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People openly laugh at me when I suggest that Zac Efron is a good actor. Of course, that’s aside from the fan-girls who have grown up with him on their walls and in their hearts.

I admit; it’s hard to look past his perfect smile and incredibly chiseled stomach. It does beg the question – is he an android? A being designed to exemplify everything we look for in a virulent young human man and/or a Ken doll?

But even if he does resemble a Greek god and has starred in not one but three different High School Musical (2006-2008) films, it doesn’t mean he’s a poor actor – quite the contrary, in fact. Each of these films is a rip-off, in varying degrees, of Grease, and you won’t be surprised to find out that they’re terrible. Featuring dialogue like, “You got it coach, I mean… Dad.”

Yet, Zac Efron, when he’s on screen, actually makes these films almost watchable. He is an actor with heart, sense of humour and a remarkable charisma, and most importantly – he is fully committed. And I’m sure even now you think I must be crazy, but think for a second how hard it is to get up and speak in front of people. Now watch what Zac Efron had to do (2:20 in particular):


And then again…



It’s easy to laugh at Zac Efron emoting at his own image in a CGI pond, and I have – many, many times. But after I finished laughing, it occurred to me that Zac wasn’t, not at any point. Here you have an actor that is going to be pretty much universally mocked for what he’s doing, but it’s not holding him back.

Say what you will, but Zac Efron is giving these scenes everything he’s has – if he’s laughing inside, it doesn’t show.

And it occurred to me that though I was laughing, I wasn’t actually laughing at Zac Efron, but the scenes in general. Who was the person who thought, “You know what will be great? Let’s have him sing to his reflection in a pond on a golf course. Because who hasn’t done that before?!”

I don’t like to admit it, but I’ve seen Twilight. It’s pretty evident that Robert Pattinson hates every moment of it. It makes the movie suffer (do Vampires suffer?) and you’ve got to wonder if the people paying him at all regretted their decision. If they’d cast Zac Efron they might have made… well, not good films but… less awful ones?

Zac’s next film was the much, much better received Hairspray (2007), followed by 17 Again (2009). It’s a relatively inoffensive comedy aimed at teenagers; it’s not a particularly good movie, but it’s funny in parts and certainly watchable. The producers can credit Efron for this. It has a 55% rating on and its consensus reads, “Though it uses a well-worn formula, 17 Again has just enough Zac Efron charm to result in a harmless, pleasurable teen comedy.”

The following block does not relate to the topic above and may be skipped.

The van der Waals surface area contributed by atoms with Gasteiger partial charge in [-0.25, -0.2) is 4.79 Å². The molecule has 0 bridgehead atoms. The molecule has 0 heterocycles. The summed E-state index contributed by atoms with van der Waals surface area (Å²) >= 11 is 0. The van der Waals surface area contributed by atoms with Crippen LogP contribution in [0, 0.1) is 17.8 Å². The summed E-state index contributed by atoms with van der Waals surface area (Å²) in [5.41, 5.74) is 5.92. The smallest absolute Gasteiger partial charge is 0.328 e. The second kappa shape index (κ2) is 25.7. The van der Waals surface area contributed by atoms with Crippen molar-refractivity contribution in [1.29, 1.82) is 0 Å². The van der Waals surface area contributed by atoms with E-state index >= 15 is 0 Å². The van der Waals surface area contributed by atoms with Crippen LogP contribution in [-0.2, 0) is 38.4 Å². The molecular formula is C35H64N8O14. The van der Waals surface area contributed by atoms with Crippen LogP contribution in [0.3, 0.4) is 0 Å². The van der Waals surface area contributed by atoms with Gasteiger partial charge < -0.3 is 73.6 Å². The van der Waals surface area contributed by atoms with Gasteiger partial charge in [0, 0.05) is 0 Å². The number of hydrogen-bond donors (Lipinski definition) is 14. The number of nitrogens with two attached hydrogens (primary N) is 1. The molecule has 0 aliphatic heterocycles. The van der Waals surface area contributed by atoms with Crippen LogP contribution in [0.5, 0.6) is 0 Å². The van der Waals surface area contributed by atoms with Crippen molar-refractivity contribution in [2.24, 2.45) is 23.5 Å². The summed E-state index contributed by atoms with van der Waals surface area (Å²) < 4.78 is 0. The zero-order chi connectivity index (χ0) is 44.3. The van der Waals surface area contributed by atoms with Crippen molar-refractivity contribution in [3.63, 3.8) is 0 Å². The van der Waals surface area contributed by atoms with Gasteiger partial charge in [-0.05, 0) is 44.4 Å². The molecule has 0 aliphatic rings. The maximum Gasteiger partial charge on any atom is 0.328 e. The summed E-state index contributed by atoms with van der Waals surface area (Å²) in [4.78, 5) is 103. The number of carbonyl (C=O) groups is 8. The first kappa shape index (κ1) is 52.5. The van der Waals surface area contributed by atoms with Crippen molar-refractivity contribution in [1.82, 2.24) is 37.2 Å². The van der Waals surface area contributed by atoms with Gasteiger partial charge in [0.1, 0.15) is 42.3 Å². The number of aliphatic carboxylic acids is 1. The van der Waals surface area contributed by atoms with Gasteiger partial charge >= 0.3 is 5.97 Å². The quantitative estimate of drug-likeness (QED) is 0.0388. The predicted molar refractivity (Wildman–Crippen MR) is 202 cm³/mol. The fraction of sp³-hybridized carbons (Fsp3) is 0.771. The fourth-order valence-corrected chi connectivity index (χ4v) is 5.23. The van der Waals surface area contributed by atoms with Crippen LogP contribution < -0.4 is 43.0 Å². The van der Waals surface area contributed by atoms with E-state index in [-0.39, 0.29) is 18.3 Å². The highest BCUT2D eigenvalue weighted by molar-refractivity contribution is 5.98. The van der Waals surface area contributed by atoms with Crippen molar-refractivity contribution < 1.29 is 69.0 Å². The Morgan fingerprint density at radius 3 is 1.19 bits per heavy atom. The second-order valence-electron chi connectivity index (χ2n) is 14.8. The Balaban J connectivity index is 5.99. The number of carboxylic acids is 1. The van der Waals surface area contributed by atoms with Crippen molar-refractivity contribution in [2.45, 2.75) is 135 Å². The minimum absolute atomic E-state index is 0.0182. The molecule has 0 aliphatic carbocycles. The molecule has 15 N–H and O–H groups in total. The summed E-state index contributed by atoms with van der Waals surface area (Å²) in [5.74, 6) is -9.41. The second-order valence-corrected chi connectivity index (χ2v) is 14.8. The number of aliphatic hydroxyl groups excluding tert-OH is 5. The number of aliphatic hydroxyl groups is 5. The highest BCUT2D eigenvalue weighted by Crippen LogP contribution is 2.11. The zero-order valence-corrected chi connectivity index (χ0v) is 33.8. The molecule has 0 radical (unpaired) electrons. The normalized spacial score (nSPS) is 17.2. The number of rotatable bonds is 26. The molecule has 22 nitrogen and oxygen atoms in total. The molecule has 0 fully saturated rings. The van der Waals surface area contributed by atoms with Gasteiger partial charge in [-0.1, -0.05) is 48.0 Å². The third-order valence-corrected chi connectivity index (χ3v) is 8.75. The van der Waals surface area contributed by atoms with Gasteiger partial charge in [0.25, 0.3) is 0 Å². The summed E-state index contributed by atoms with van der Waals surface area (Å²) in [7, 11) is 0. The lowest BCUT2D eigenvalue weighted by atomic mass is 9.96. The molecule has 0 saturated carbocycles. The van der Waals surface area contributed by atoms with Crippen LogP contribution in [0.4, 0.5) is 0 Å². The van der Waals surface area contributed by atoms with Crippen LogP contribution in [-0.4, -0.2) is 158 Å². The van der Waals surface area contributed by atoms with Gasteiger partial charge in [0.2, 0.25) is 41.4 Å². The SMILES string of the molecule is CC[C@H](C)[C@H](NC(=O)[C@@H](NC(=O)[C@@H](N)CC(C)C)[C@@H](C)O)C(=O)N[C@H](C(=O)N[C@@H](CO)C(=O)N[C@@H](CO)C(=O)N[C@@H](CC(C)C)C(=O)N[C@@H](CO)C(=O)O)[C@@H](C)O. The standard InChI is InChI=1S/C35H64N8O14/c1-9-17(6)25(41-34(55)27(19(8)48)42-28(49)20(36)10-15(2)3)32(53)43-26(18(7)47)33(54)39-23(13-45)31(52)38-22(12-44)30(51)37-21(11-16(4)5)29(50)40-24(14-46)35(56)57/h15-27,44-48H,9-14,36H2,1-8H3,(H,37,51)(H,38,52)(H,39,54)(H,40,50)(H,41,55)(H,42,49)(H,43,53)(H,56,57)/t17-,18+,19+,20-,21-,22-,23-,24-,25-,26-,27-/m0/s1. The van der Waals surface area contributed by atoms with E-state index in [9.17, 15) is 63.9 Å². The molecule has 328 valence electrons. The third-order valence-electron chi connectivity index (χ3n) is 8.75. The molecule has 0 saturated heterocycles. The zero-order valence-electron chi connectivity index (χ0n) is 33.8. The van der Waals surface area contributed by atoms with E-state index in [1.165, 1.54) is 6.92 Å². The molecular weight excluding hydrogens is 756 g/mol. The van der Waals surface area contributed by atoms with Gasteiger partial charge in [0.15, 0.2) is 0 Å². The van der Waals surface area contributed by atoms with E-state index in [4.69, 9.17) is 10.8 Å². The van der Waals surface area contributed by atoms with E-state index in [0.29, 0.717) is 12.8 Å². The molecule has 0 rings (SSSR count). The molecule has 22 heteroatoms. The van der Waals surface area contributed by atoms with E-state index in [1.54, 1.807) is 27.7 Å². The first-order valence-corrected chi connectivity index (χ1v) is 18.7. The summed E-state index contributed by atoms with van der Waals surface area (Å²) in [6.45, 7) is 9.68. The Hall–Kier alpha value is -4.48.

So, my case so far seems to be pretty much that he makes bad movies a little better. And when there’s no possible chance of making a movie better, he still gives it his all.

Enter Charlie St. Cloud (2010). This is a film about a high school graduate trying to pick a college. On one fateful night, his little brother, whom he had been teaching baseball, dies in an accident. But don’t worry – Charlie, played by the one and one only Efron, can see his late brother’s ghost, and continues to play catch with him. But is the memory of his brother holding him back from romance, and a bright academic future?

Yes, the film is just as great as you think. He laughs, he cries, he sails, he argues with Ray Liotta and performs a daring shirtless underwater rescue. It’s a ridiculous movie that panders right to Zac Efron’s fan base. But he has a unique earnestness that can’t be dampened by this epically schmaltzy affair. It holds a whopping 27% on, and its consensus reads, “Zac Efron gives it his all, but Charlie St. Cloud is too shallow and cloying to offer much more than eye candy for his fans.”

With some actors, their performances vary depending on the director they are working with. Natalie Portman, for example, is capable of giving great performances, but it’s not a guarantee. Her performance in each of the Star Wars prequels is no better than Hayden Christensen’s, and quite possibly worse; yet, she’s great in Black Swan and Closer. Halle Berry is very affecting in Monster’s Ball, but have you seen Die Another Day? She’s the worst Bond girl since Denise Richards brought us Dr. Christmas Jones.

The same cannot be said of Zac Efron. He gives every role all he’s got – regardless of if he’s being peed on by Nicole Kidman in The Paperboy (2012) or singing to his reflection in a CGI pond. I encourage everyone who reads this to give his films another look, or maybe even a first look.

In ten years, when everyone is calling him the next Gosling, or perhaps even DiCaprio, you heard it here first.